For digital applications an enhancement type InAlAs/InGaAs HEMT is developed for a gate length between = 150 nm and 70 nm. Fig 7.44 shows the simulated and measured transfer characteristics of the device with = 150 nm. Modeling of the device in good agreement with measurement data is possible. The difference of the voltage for the bias can be precisely fit. This precision is necessary to evaluate the capacitances and as a function of bias. In (4.29) in Chapter 4 an integral is evaluated to calculate a speed relevant average value of the capacitances and for the voltage sweep in a digital application. This quantity can be extracted from device simulation, and thus variations of the physical parameters be evaluated based on the agreement given in Fig. 7.44. Fig. 7.45 shows the calculated reduction of a function of the relative dielectric constant of the passivation. Two gate shapes are considered: Gate shape 1 supplies an estimate of an average gate shapes during production, while Gate shape 2 simulates a very steep gate stem with reduced contributions to , as was shown for pseudomorphic HEMTs in [50].




Variations of the threshold voltage are very important to estimate and control for digital applications in order to achieve defined off and onswitchstates in circuits during operation. Fig. 7.46 shows the simulated and measured dependence of on the gatetochannel separation relative to the nominal value of for a = 100 nm InAlAs/InGaAs device. The dependence of / is found to be about 80 mV/nm for the device investigated.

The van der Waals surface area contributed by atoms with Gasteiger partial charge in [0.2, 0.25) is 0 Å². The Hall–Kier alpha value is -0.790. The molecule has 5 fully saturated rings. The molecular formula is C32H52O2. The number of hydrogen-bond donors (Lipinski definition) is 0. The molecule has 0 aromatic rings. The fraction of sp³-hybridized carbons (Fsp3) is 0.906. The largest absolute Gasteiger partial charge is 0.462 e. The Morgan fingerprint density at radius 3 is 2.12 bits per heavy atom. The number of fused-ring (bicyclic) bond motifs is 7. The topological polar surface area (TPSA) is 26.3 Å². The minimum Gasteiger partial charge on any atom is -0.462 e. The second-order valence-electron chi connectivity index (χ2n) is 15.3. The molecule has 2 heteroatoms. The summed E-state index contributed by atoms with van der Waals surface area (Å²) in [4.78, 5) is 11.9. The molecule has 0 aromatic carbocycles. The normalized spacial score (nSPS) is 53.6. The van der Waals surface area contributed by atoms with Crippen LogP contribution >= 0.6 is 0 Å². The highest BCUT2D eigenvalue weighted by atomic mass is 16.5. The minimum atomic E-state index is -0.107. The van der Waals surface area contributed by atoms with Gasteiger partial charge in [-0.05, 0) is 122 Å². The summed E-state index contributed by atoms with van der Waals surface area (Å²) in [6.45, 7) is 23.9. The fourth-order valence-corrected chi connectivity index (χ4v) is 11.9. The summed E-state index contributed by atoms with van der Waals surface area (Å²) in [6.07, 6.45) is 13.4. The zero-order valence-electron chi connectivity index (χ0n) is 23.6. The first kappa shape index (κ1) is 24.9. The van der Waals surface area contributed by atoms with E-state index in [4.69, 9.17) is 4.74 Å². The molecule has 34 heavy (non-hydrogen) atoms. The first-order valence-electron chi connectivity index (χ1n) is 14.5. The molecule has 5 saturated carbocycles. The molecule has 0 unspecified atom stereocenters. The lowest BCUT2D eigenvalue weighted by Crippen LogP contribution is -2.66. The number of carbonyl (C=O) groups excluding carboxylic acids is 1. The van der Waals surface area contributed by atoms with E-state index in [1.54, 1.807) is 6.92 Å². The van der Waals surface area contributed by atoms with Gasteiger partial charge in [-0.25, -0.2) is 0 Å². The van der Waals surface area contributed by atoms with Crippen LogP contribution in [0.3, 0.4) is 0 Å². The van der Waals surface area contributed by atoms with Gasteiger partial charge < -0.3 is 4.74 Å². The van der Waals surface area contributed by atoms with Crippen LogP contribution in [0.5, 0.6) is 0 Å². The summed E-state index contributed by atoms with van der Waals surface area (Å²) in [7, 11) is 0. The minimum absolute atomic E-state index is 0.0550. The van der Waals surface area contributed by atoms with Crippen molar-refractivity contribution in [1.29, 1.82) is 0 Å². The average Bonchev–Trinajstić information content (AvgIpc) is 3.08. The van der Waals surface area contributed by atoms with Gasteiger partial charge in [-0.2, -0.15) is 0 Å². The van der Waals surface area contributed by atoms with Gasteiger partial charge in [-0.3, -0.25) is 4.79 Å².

To obtain an enhancement type HEMT for such high frequency of operation, a very delicate balance of doping concentration, gatetochannel separation , and distance of doping to channel is analyzed. Fig. 7.47 shows the dependence of on the doping concentration introduced by MBE growth for an otherwise constant device. For concentrations taken from the linear range of Fig. 3.24 complete activation of the added donors is assumed. Fig. 7.48 shows the simulated and measured for 1 V for a device with = 150 nm. The agreement in this bias range requires a detailed analysis of the ohmic contact situation to model the linear region of the device. Due to the geometry (cap thickness) and the alloying process, contact Case I from Fig. 3.25 can be assumed in the simulation. Between simulations and measurements good agreement is achieved. As can be seen in Fig. 7.48, as a function of bias rises stronger than linear to the maximum value for constant .
Finally, Fig. 7.49 shows the simulated and measured versus gate length . The scaling is performed without decreasing the gatetochannel separation lower than 8 nm to controlgatecurrents. Considering both yield and statistical variation, this represents a lower bound for the mean value, since assuming a standard deviation of 1.5 nm, as estimated from threshold variations , = 10 nm is the lower bound of the onwafer average value.